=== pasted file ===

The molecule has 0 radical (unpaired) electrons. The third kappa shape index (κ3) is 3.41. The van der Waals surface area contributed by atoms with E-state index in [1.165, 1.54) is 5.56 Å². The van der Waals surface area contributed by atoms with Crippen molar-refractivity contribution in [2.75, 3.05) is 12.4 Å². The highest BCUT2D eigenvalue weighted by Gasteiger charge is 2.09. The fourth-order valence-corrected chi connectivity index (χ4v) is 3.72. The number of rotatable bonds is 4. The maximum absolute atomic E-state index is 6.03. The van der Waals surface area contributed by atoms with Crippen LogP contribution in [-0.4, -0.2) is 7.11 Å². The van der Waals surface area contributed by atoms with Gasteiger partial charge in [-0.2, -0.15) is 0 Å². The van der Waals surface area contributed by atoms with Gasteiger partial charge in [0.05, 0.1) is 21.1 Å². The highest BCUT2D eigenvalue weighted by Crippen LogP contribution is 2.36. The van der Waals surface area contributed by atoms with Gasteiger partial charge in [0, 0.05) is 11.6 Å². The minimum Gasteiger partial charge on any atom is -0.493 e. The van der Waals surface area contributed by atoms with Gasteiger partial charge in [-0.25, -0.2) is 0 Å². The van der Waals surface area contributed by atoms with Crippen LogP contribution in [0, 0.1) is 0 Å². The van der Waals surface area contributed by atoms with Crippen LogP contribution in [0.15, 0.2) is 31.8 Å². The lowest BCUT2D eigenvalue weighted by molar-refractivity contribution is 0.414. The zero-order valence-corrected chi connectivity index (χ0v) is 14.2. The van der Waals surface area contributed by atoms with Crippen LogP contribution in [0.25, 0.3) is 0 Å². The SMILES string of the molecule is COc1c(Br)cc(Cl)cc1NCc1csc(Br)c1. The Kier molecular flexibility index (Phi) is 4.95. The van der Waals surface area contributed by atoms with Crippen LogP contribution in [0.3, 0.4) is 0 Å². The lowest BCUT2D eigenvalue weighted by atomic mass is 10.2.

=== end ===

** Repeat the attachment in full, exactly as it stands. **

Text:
The molecule has 0 radical (unpaired) electrons. The third kappa shape index (κ3) is 3.41. The van der Waals surface area contributed by atoms with E-state index in [1.165, 1.54) is 5.56 Å². The van der Waals surface area contributed by atoms with Crippen molar-refractivity contribution in [2.75, 3.05) is 12.4 Å². The highest BCUT2D eigenvalue weighted by Gasteiger charge is 2.09. The fourth-order valence-corrected chi connectivity index (χ4v) is 3.72. The number of rotatable bonds is 4. The maximum absolute atomic E-state index is 6.03. The van der Waals surface area contributed by atoms with Crippen LogP contribution in [-0.4, -0.2) is 7.11 Å². The van der Waals surface area contributed by atoms with Gasteiger partial charge in [-0.2, -0.15) is 0 Å². The van der Waals surface area contributed by atoms with Gasteiger partial charge in [0.05, 0.1) is 21.1 Å². The highest BCUT2D eigenvalue weighted by Crippen LogP contribution is 2.36. The van der Waals surface area contributed by atoms with Gasteiger partial charge in [0, 0.05) is 11.6 Å². The minimum Gasteiger partial charge on any atom is -0.493 e. The van der Waals surface area contributed by atoms with Gasteiger partial charge in [-0.25, -0.2) is 0 Å². The van der Waals surface area contributed by atoms with Crippen LogP contribution in [0, 0.1) is 0 Å². The van der Waals surface area contributed by atoms with Crippen LogP contribution in [0.15, 0.2) is 31.8 Å². The lowest BCUT2D eigenvalue weighted by molar-refractivity contribution is 0.414. The zero-order valence-corrected chi connectivity index (χ0v) is 14.2. The van der Waals surface area contributed by atoms with Crippen LogP contribution in [0.25, 0.3) is 0 Å². The SMILES string of the molecule is COc1c(Br)cc(Cl)cc1NCc1csc(Br)c1. The Kier molecular flexibility index (Phi) is 4.95. The van der Waals surface area contributed by atoms with Crippen LogP contribution in [0.3, 0.4) is 0 Å². The lowest BCUT2D eigenvalue weighted by atomic mass is 10.2.